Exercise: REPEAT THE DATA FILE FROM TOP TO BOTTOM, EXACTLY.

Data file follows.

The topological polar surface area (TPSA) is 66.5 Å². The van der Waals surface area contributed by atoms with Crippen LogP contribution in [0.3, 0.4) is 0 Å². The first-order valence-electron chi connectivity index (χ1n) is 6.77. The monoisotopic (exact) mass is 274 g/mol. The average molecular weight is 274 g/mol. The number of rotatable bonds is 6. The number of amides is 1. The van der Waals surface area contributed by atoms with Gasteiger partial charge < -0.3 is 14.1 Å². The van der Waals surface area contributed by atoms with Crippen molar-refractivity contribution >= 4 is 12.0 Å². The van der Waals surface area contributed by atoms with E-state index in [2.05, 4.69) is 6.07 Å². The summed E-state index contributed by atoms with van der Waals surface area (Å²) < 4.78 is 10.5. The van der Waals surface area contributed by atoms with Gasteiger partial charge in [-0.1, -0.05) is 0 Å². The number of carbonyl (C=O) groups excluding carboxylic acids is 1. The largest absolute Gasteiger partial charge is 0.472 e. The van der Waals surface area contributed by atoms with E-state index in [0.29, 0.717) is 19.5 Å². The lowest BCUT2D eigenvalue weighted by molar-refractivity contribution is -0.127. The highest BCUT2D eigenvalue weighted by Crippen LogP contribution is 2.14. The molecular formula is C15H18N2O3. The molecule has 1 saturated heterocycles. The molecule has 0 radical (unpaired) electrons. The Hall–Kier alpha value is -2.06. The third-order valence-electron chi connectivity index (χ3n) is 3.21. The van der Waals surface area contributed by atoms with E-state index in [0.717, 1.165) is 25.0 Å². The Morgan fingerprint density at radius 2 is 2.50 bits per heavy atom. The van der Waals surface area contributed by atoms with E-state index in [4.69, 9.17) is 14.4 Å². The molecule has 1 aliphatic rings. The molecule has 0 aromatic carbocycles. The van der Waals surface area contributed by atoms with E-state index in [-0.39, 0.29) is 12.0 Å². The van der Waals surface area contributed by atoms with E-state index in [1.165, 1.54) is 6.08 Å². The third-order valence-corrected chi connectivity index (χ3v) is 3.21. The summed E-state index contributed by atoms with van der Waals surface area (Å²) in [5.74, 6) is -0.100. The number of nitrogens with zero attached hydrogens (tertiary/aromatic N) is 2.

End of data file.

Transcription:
The topological polar surface area (TPSA) is 66.5 Å². The van der Waals surface area contributed by atoms with Crippen LogP contribution in [0.3, 0.4) is 0 Å². The first-order valence-electron chi connectivity index (χ1n) is 6.77. The monoisotopic (exact) mass is 274 g/mol. The average molecular weight is 274 g/mol. The number of rotatable bonds is 6. The number of amides is 1. The van der Waals surface area contributed by atoms with Gasteiger partial charge < -0.3 is 14.1 Å². The van der Waals surface area contributed by atoms with Crippen molar-refractivity contribution >= 4 is 12.0 Å². The van der Waals surface area contributed by atoms with E-state index in [2.05, 4.69) is 6.07 Å². The summed E-state index contributed by atoms with van der Waals surface area (Å²) < 4.78 is 10.5. The van der Waals surface area contributed by atoms with Gasteiger partial charge in [-0.1, -0.05) is 0 Å². The number of carbonyl (C=O) groups excluding carboxylic acids is 1. The largest absolute Gasteiger partial charge is 0.472 e. The van der Waals surface area contributed by atoms with E-state index in [0.29, 0.717) is 19.5 Å². The lowest BCUT2D eigenvalue weighted by molar-refractivity contribution is -0.127. The highest BCUT2D eigenvalue weighted by Crippen LogP contribution is 2.14. The molecular formula is C15H18N2O3. The molecule has 1 saturated heterocycles. The molecule has 0 radical (unpaired) electrons. The Hall–Kier alpha value is -2.06. The third-order valence-electron chi connectivity index (χ3n) is 3.21. The van der Waals surface area contributed by atoms with E-state index in [0.717, 1.165) is 25.0 Å². The Morgan fingerprint density at radius 2 is 2.50 bits per heavy atom. The van der Waals surface area contributed by atoms with E-state index in [4.69, 9.17) is 14.4 Å². The molecule has 1 aliphatic rings. The molecule has 0 aromatic carbocycles. The van der Waals surface area contributed by atoms with E-state index in [-0.39, 0.29) is 12.0 Å². The van der Waals surface area contributed by atoms with E-state index in [1.165, 1.54) is 6.08 Å². The third-order valence-corrected chi connectivity index (χ3v) is 3.21. The summed E-state index contributed by atoms with van der Waals surface area (Å²) in [5.74, 6) is -0.100. The number of nitrogens with zero attached hydrogens (tertiary/aromatic N) is 2.